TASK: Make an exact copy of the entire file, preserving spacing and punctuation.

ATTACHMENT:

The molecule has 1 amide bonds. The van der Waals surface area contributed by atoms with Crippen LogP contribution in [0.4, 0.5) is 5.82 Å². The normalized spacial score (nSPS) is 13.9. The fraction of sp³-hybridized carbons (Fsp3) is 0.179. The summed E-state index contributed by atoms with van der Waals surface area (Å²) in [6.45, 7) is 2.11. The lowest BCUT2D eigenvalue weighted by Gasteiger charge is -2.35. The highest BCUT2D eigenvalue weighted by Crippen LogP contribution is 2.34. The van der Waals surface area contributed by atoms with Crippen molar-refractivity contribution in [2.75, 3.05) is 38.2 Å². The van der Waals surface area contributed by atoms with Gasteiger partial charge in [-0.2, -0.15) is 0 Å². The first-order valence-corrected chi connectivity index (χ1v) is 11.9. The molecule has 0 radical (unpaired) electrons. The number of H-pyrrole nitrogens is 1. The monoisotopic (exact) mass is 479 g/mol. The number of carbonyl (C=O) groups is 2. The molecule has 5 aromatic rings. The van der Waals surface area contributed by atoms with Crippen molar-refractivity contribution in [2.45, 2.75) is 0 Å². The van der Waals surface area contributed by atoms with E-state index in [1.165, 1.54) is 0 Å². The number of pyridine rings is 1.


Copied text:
The molecule has 1 amide bonds. The van der Waals surface area contributed by atoms with Crippen LogP contribution in [0.4, 0.5) is 5.82 Å². The normalized spacial score (nSPS) is 13.9. The fraction of sp³-hybridized carbons (Fsp3) is 0.179. The summed E-state index contributed by atoms with van der Waals surface area (Å²) in [6.45, 7) is 2.11. The lowest BCUT2D eigenvalue weighted by Gasteiger charge is -2.35. The highest BCUT2D eigenvalue weighted by Crippen LogP contribution is 2.34. The van der Waals surface area contributed by atoms with Crippen molar-refractivity contribution in [2.75, 3.05) is 38.2 Å². The van der Waals surface area contributed by atoms with Gasteiger partial charge in [-0.2, -0.15) is 0 Å². The first-order valence-corrected chi connectivity index (χ1v) is 11.9. The molecule has 0 radical (unpaired) electrons. The number of H-pyrrole nitrogens is 1. The monoisotopic (exact) mass is 479 g/mol. The number of carbonyl (C=O) groups is 2. The molecule has 5 aromatic rings. The van der Waals surface area contributed by atoms with Crippen molar-refractivity contribution in [2.45, 2.75) is 0 Å². The van der Waals surface area contributed by atoms with E-state index in [1.165, 1.54) is 0 Å². The number of pyridine rings is 1.